Trese is an anime series based on a Filipino comic series of the same name written by Budjette Tan and illustrated by Kajo Baldisimo. The anime series is produced by BASE Entertainment, a production company based in Singapore and Indonesia.
The story features mythical monsters and ghouls that coexist with human beings, and the main character is a late-20s woman named Alexandra Trese who’s tasked with investigating supernatural incidents that occur throughout her community.
You should consider watching Trese if you want to experience new flavors of monsters, creatures, and mythologies. It’s rare for any media work in the West to take inspiration from the Philippines, and Trese is a great example of that rich culture.
3. Blood of Zeus
Blood of Zeus is an anime series that’s written and produced by Powerhouse Animation Studios (which is based in Austin, Texas) in collaboration with both Mua Film and Hanho Heung-Up (which are South Korean animation studios) for the animation.
The plot of Blood of Zeus takes a lot of inspiration from the stories of Greek mythology: tension between gods and humans, infidelity and its rippling consequences, bitterness and resentment all around. But all of that is distilled into a thrilling story centered on a fictional hero.
That hero is Heron, one of the sons of Zeus who battles against demons. While many of the characters in Blood of Zeus are actual Greek mythological figures, the stories are uniquely original and make Blood of Zeus a breath of fresh air as far as anime series go.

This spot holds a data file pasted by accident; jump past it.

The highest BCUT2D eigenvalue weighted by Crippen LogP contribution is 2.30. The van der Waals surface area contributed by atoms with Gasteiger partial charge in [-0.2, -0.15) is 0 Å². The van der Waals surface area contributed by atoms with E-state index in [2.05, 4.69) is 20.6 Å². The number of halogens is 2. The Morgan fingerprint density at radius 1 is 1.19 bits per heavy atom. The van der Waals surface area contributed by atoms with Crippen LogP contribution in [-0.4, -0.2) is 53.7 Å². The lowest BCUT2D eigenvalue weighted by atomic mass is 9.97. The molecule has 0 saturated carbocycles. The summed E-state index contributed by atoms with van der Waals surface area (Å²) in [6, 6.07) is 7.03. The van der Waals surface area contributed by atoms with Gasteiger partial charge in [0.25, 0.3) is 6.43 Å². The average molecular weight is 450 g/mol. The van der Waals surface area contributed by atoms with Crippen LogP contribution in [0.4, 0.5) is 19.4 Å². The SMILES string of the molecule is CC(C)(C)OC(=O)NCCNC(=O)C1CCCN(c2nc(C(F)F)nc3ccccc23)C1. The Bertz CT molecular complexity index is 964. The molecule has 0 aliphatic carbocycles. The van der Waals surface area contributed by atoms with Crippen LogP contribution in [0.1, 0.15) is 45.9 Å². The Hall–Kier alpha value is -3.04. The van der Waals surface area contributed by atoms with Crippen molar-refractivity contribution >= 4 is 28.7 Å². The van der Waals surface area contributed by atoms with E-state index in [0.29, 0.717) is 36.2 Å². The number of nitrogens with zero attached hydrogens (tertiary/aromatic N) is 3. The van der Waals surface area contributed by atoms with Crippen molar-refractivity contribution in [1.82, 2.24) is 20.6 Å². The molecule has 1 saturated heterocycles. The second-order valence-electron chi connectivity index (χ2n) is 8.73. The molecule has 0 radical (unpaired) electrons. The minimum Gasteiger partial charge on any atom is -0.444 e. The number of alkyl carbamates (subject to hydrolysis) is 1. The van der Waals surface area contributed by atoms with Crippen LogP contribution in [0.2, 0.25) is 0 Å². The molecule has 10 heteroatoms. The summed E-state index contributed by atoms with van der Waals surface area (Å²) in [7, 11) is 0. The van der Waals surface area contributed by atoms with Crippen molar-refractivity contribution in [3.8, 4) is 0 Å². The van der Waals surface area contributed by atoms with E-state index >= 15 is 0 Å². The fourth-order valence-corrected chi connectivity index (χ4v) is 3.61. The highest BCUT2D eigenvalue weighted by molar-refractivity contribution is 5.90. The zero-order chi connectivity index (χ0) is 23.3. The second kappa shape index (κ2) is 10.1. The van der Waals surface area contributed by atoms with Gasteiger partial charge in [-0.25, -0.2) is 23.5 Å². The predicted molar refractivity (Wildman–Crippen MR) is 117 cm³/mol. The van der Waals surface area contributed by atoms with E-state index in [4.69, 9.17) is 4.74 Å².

2. Dota: Dragon’s Blood
Dota: Dragon’s Blood is an epic fantasy anime series based on the popular video game Dota 2. It’s produced as a collaboration between Studio Mir (based in South Korea) and Kaiju Boulevard (based in the US) with animation done by Production Reve (based in South Korea).
It follows the story of the Dragon Knight Davion who slays dragons to maintain peace and keep the people safe. But when his soul is forcibly merged with the soul of an Elder Dragon, Davion has no choice but to hunt down Terrorblade, a demon who collects dragon souls.
Even if you’ve never played the game before, you’ll enjoy this one. And if you’ve played Dota 2 before, what are you waiting for?
1. The Legend of Korra
Paramount+ offers thousands of movies and TV series to stream online, plus live news and live sports, starting at $5.99/mo. Check out Paramount+ now!
The Legend of Korra is the sequel series to Avatar: The Last Airbender (both heavily influenced by Japanese anime) and was produced by Nickelodeon Animation Studio, with the actual animation done by Studio Mir (of South Korea) and Studio Pierrot (of Japan).
The story takes place in the same world of Avatar but 70 years in the future, with all kinds of technological and societal advancements but still founded on the same core premise where people can bend the four elements of nature: Fire, Water, Earth, and Air.
Korra is the successor of Aang as Avatar, and she must learn to control her emotions and grow as a person to fulfill her destiny in bringing balance to the world—a world torn apart by social and political strife.
Avatar: The Last Airbender is one of the best animated series ever made but The Legend of Korra feels a lot more like an anime, so that’s the one we’re highlighting. Both are definitely worth watching.